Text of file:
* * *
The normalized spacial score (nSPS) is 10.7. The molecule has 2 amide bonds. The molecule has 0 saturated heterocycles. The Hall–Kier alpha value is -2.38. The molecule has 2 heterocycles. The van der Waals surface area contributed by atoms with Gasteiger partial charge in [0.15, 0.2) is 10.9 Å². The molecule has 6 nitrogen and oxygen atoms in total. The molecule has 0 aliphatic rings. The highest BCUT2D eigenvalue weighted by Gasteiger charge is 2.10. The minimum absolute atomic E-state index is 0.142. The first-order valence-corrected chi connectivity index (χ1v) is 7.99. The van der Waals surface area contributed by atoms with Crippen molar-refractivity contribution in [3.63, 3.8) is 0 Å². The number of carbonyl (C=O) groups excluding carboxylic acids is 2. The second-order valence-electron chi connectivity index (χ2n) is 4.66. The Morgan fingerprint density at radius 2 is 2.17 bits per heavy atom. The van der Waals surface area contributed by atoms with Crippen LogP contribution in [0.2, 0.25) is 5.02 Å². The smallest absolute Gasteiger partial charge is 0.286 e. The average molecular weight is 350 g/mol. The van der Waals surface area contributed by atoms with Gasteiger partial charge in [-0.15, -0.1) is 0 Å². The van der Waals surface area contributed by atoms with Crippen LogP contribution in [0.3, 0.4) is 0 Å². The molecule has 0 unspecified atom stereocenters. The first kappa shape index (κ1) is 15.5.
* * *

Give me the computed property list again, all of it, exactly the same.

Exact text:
The normalized spacial score (nSPS) is 10.7. The molecule has 2 amide bonds. The molecule has 0 saturated heterocycles. The Hall–Kier alpha value is -2.38. The molecule has 2 heterocycles. The van der Waals surface area contributed by atoms with Gasteiger partial charge in [0.15, 0.2) is 10.9 Å². The molecule has 6 nitrogen and oxygen atoms in total. The molecule has 0 aliphatic rings. The highest BCUT2D eigenvalue weighted by Gasteiger charge is 2.10. The minimum absolute atomic E-state index is 0.142. The first-order valence-corrected chi connectivity index (χ1v) is 7.99. The van der Waals surface area contributed by atoms with Crippen molar-refractivity contribution in [3.63, 3.8) is 0 Å². The number of carbonyl (C=O) groups excluding carboxylic acids is 2. The second-order valence-electron chi connectivity index (χ2n) is 4.66. The Morgan fingerprint density at radius 2 is 2.17 bits per heavy atom. The van der Waals surface area contributed by atoms with Crippen LogP contribution in [0.2, 0.25) is 5.02 Å². The smallest absolute Gasteiger partial charge is 0.286 e. The average molecular weight is 350 g/mol. The van der Waals surface area contributed by atoms with Gasteiger partial charge in [-0.15, -0.1) is 0 Å². The van der Waals surface area contributed by atoms with Crippen LogP contribution in [0.3, 0.4) is 0 Å². The molecule has 0 unspecified atom stereocenters. The first kappa shape index (κ1) is 15.5.